Location: Street: One Monument Way City: Portland, Province: Maine Postal Code: 04101-4078 Country: United States (added from IndieBound)
… (more)
Jun
25
Lou Ureneck: The Great Fire *at Longfellow Books* (Thursday, June 25 at 7pm)
The Great Fire by Lou Ureneck Thursday, June 25th, 7:00pm at Longfellow Books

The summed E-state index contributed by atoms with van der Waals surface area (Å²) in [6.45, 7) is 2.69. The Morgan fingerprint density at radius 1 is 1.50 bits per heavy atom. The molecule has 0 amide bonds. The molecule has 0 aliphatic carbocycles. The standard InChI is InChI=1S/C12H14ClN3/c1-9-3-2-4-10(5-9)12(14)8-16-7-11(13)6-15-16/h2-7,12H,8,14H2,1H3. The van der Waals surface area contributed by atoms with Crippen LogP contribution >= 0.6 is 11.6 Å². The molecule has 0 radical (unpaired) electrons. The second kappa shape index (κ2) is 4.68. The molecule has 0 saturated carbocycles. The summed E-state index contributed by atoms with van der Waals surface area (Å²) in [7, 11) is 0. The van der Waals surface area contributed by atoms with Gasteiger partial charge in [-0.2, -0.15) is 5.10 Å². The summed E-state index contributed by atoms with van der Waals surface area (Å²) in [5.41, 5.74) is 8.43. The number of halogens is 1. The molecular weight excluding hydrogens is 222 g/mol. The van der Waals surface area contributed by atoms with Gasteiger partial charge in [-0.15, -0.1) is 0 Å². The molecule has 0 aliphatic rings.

The harrowing story of a Methodist Minister and a principled American naval officer who helped rescue more than 250,000 refugees during the genocide of Armenian and Greek Christians—a tale of bravery, morality, and politics, published to coincide with the genocide’s centennial. The year was 1922: World War I had just come to a close, the Ottoman Empire was in decline, and Asa Jennings, a YMCA worker from upstate New York, had just arrived in the quiet coastal city of Smyrna to teach sports to boys. Several hundred miles to the east in Turkey’s interior, tensions between Greeks and Turks had boiled over into deadly violence. Mustapha Kemal, now known as Ataturk, and his Muslim army soon advanced into Smyrna, a Christian city, where a half a million terrified Greek and Armenian refugees had fled in a desperate attempt to escape his troops. Turkish soldiers proceeded to burn the city and rape and kill countless Christian refugees. Unwilling to leave with the other American civilians and determined to get Armenians and Greeks out of the doomed city, Jennings worked tirelessly to feed and transport the thousands of people gathered at the city’s Quay. With the help of the brilliant naval officer and Kentucky gentleman Halsey Powell, and a handful of others, Jennings commandeered a fleet of unoccupied Greek ships and was able to evacuate a quarter million innocent people—an amazing humanitarian act that has been lost to history, until now. Before the horrible events in Turkey were complete, Jennings had helped rescue a million people. By turns harrowing and inspiring, The Great Fire uses eyewitness accounts, documents, and survivor narratives to bring this episode—extraordinary for its brutality as well as its heroism—to life. "Ureneck's account is magisterial in its portrait of the personalities involved, and it charts equally well the densely intertwined currents of history as his narrative gathers speed ... a tragic but very moving story." -Robert Shenk, author of America's Black Sea Fleet Lou Ureneck is a teacher and writer. He lives in Boston. His first book, "Backcast," won the National Outdoor Book Award for literary merit. He has worked as a reporter and editor at the Providence Journal, the Portland (Maine) Press Herald and the Philadelphia Inquirer. He also has been a merchant seaman and carpenter. Ureneck also was a Nieman fellow and editor-in-residence at Harvard University. He built a cabin in Maine with his brother, Paul,and wrote about the experience in his 2011 book Cabin. Join us for a reading with Lou to celebrate his latest book, ask your questions and get your books signed!